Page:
Wednesday, November 16, 2016

Death Chant by Vella Munn




Death Chant
by Vella Munn

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GENRE:  romantic suspense

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BLURB:

Winter Barstow knows nothing of her past or ethnic heritage. Everything changes when Doc, her mentor, sends her an authentic ceremonial wolf mask from Olympic National Forest. 

Then Doc disappears. Winter goes to the mysterious  forest where she’s confronted by Native American ranger Jay Raven, who has no love for Doc.

Still, Jay can’t walk away from Winter. Not only has a spirit wolf reached out to her, but he also suspects she’s in terrible danger…and his growing feelings for her are too strong to ignore.


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Excerpt Two:

She started to reach for the mask but wound up unbuttoning the top two buttons on her blouse and pulling it away from her chest. Still staring at her reflection, she lightly stroked the small tattoo over her heart. It wasn’t particularly remarkable—just the outline of a wolf’s head with red eyes. It represented her reverence for a childhood obsession.

“Coincidence,” she muttered. “Don’t put anything into it.”

Hesitant, she picked up the mask, lifted it over her head and settled it into place. Immediately she plunged into a world of weight and darkness and wood scent.

Claustrophobia washed through her, causing her heart to slam against her chest, but she fought her way past the fear. All these years on her own had taught her to face life squarely. No way would she let a little darkness get the better of her. If some superstitious Hoh could wear it for hours, she could put up with a few minutes. Then when she got a hold of Doc she could tell him—tell him what?

The question faded along with her awareness of where she was. She was no longer hot and thirsty. Instead, she swore she was breathing cool, damp air that smelled of vegetation both growing and decaying.

Two holes had been drilled into the base of the muzzle, allowing her to catch a glimpse of herself in the mirror. She saw nothing of Winter Barstow. That woman had been replaced by fierce ancient symbolism.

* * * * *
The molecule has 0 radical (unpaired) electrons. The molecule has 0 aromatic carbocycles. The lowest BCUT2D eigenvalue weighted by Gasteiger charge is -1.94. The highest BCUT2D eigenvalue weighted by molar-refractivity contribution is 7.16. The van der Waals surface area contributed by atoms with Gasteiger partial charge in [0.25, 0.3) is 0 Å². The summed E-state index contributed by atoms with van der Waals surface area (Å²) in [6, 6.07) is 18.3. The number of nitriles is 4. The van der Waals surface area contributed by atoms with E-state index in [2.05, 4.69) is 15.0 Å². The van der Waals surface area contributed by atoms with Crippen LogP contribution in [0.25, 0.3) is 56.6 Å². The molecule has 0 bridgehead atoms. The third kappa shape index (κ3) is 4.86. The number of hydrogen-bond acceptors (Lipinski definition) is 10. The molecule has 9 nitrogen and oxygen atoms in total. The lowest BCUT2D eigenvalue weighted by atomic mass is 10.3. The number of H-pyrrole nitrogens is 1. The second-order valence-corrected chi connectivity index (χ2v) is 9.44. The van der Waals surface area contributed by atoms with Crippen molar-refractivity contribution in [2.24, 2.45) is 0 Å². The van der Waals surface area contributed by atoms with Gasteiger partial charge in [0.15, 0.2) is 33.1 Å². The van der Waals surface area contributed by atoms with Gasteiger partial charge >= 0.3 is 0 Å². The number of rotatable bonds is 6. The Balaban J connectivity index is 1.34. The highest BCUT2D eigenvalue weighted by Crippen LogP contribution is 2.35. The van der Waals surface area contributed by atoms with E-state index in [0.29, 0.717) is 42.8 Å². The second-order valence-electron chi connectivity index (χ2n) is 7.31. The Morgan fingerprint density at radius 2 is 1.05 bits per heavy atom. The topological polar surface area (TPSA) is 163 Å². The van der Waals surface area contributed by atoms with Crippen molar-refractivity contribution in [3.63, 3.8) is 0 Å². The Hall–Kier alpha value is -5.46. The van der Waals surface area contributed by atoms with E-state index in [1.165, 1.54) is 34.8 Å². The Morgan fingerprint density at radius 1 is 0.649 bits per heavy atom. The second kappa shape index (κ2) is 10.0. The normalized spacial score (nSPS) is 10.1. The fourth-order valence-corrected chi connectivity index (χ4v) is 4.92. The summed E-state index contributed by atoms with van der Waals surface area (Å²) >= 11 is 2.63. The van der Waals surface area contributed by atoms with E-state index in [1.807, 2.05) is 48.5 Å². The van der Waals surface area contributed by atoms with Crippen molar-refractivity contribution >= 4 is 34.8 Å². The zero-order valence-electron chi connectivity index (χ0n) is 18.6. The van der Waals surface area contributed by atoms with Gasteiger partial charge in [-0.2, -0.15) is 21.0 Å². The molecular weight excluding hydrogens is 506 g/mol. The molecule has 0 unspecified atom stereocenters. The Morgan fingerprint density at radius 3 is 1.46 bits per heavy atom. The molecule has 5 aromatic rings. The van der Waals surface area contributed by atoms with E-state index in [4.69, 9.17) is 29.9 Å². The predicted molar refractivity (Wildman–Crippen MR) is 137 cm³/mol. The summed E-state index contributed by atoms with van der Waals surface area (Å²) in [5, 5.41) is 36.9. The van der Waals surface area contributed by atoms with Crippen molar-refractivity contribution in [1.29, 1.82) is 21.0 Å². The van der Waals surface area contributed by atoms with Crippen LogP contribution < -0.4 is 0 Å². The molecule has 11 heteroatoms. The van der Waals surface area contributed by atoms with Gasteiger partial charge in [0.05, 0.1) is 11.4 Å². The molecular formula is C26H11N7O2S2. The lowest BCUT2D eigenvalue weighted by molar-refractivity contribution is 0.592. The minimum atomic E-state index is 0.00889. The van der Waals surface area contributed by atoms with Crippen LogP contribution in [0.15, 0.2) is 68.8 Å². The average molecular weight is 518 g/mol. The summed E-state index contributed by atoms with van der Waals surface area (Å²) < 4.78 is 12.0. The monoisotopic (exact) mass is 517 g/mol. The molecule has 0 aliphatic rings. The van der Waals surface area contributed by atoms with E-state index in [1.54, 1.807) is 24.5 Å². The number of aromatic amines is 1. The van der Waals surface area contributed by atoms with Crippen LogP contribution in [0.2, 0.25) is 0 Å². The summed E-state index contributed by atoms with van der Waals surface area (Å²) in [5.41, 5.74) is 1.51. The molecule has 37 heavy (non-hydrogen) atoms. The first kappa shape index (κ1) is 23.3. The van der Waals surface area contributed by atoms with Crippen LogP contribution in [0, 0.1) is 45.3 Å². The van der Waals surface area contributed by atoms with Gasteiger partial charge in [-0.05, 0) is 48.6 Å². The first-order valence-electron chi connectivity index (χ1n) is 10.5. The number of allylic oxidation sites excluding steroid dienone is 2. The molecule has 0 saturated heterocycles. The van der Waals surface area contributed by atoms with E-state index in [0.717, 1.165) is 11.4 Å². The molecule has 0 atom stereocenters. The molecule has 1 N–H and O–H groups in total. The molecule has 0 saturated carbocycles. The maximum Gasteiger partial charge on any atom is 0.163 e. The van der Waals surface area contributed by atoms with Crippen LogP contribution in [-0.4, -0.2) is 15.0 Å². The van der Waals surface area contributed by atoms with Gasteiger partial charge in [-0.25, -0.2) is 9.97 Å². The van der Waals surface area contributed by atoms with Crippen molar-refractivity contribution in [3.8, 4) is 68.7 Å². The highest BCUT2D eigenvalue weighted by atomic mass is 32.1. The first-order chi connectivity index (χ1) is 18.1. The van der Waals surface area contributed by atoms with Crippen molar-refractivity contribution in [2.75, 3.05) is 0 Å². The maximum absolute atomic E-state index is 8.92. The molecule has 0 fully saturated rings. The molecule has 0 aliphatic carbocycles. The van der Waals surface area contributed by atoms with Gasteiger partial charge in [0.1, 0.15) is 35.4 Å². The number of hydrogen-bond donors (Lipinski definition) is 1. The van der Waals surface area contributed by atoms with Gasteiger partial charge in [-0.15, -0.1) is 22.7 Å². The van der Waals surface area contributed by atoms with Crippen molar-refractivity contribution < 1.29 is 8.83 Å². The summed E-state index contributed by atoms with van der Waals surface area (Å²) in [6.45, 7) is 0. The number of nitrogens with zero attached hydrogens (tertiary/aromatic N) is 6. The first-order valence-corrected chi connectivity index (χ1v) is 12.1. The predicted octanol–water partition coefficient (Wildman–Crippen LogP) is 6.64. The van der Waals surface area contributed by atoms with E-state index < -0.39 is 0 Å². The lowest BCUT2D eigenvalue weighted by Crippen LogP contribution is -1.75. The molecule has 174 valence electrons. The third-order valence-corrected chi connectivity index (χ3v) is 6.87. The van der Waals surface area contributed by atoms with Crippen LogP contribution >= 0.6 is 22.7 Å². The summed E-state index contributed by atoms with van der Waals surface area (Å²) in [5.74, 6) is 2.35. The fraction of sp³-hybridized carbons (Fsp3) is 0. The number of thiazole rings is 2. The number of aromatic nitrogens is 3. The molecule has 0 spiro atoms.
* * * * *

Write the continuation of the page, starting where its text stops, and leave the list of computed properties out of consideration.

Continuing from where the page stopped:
A howl echoed throughout the small room.


   

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AUTHOR Bio and Links:


Vella Munn freely admits to being a dedicated and sometimes demented fiction writer. She has always been drawn to nature and those who feel at home in it. A career writer, she has had way over 60 books published, most of them romances both past and present. As far as personal statistics go, she has one husband, two sons, four grandchildren, and is owned by two rescue dogs. Home is southern Oregon within a two hour drive of Crater Lake. She frequently visits Montana in her mind and heart.



Interview with Vella Munn
Where do you get inspiration for your stories?

Oh boy, if I knew I’d bottle it up and carefully nurture what’s in there. In truth, ideas are everywhere. They’re wild animals. I could write for the next 200 years and not run out of material. For the most part I’m influenced by emotional impact. If something hits me in the gut, I want to write about it. Case in point: in my current book Death Chant, my heroine Winter Barstow was given the name because she was found in Barstow California in winter. I don’t know how, when, or why she took up residence inside me, but her story became so compelling I had no choice but try to capture it. What, I kept asking myself, is it like to know nothing of your past? To have no heritage, no roots? Some of the plot in Death Chant revolves around her search for answers.